Want to hand your notice in at work?

Want to hand your notice in at work?

If you are handing your notice in, you’ve probably applied for roles online, signed up to agencies or attended interviews. And after a gruelling few weeks or even months you get that dream role; better pay, better commute and better company. What do you then say to your current boss?

Unless you are going to stay in one role for your working life, then this won’t apply. But you never know, you might just think about leaving your job in the near or distant future…

Here a few tips which could help you:

1.) Check your contract

What is your notice period? Typically, most companies have a 28 days’ notice. Obviously, it will differ for everyone; it could be 1 week or even 3 months. You don’t want it to be awkward when you tell your future boss that you can’t start for 3 months, when you told him/her 2 weeks!

Some companies will put you on garden leave, which means they will pay you and don’t have you in the office. Whereas others will ask you go early. And don’t forget, you could also be owed annual leave, work out how much you have taken, do you owe them? Or do they owe you?

2.) When should you have the vital conversation?

Every manager / boss will have their opinion as to when they would want an employee to hand their notice in. Morning? Lunchtime? End of the working day? Evening?

In this case, it’s a time best suited to you. Face-to-face is always best though. Sending a letter or an email just looks like you are hiding behind that piece of paper or your computer. You are still going to have that awkward conversation, why don’t you get it all done in one conversation? If your boss is out the country, then understandably an e-mail is going to be acceptable!

Also – just to cover yourself – wait until your ‰’new’ employer has provided you with your contract. Just imagine if you hand your notice in, then your new role gets pulled…! Then you would panic.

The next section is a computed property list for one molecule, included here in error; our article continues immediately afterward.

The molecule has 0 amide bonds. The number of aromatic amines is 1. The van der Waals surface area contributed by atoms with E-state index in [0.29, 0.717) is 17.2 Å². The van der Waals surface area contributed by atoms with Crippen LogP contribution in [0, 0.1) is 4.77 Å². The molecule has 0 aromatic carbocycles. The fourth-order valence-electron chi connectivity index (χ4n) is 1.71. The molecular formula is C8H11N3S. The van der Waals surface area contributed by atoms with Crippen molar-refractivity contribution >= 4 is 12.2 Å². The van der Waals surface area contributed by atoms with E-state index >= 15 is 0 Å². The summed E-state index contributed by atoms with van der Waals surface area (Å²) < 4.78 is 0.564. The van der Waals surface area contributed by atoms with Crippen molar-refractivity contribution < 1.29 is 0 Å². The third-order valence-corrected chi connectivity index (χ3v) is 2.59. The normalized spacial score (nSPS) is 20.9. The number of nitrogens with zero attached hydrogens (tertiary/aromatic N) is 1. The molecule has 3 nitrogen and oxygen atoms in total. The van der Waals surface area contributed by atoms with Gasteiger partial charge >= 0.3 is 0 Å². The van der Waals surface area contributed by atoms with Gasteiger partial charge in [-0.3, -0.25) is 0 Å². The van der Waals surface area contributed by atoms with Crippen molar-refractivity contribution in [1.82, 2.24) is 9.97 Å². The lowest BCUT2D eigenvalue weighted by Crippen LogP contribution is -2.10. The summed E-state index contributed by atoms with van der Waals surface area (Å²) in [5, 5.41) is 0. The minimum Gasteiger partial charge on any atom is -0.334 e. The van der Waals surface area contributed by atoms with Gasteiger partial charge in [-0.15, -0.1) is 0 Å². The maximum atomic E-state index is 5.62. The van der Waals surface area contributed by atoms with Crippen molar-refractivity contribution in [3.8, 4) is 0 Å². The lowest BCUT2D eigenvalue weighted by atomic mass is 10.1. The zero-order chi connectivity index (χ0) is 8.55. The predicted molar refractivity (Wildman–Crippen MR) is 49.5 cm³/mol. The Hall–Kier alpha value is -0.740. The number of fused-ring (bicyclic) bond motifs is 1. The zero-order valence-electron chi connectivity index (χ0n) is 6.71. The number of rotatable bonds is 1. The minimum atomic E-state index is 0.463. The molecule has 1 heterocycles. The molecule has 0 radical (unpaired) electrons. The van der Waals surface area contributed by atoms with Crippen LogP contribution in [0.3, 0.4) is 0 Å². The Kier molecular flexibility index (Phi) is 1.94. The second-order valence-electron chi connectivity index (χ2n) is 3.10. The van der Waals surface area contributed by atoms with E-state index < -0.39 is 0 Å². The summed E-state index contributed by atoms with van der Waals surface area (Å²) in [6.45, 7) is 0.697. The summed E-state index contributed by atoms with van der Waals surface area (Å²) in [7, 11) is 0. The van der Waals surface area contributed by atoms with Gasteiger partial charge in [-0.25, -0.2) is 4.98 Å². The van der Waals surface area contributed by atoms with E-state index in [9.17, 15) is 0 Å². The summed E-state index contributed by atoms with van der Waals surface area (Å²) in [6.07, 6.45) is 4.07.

3.) Your reason for leaving? ALWAYS be honest

At this stage, you have either got interviews lined up or had an offer. The best advice is to tell the truth, be honest and authentic. Remember, your current company (we hope) have looked after you; they’ve paid your wages and provided you with employment. Tell them that this ‰’new company’ are offering a better package, it’s nearer to home, scope for progression, the list is endless. Whatever it is, tell them. Why did you start looking for a role in the first place?

When you are having that conversation about why you are leaving, be sure that you don’t make out that you hate your role and make it sound like a bad company to work for. You don’t want to offend anyone…You don’t want to leave on bad terms. And in some circumstances, you could be working for a family member or friend!

4.) Facts over feelings – What do you say?

Leading on from my last point, your boss could be a friend or a family member. Or you might even hate your boss! Forget about your emotions at this point. You need to be factual and tell them why you are leaving. Again you don’t want to leave on bad terms.

When you do go about preparing for your meeting, it can help to actually think about what your manager will say or ask. Here are a few questions/ things that they may ask/say;

  • What can we do to make you stay?
  • We will offer you more money / pay rise
  • We will offer you a better package
  • Why did you start looking for a new role?
  • What could I do to change your mind?

This list is endless, but if you note all these types of questions down. Then you will be able to answer them honestly when you are having that conversation. It will actually help you to understand if leaving is the right thing to do. You never know, you could change your mind at this point.

To summarise, the golden key to handing your notice in the best way possible, is just about being truthful and having the courage to do it. The conversation will probably be slightly awkward and somewhat hard to pluck up the courage to do. Don’t procrastinate…just do it!

If you have found your role via a Recruitment Consultancy, they should help you throughout this process. That’s what they do, don’t be afraid to ask. I know at Robertson Sumner, we will always be there for every step of the way.

Recent Posts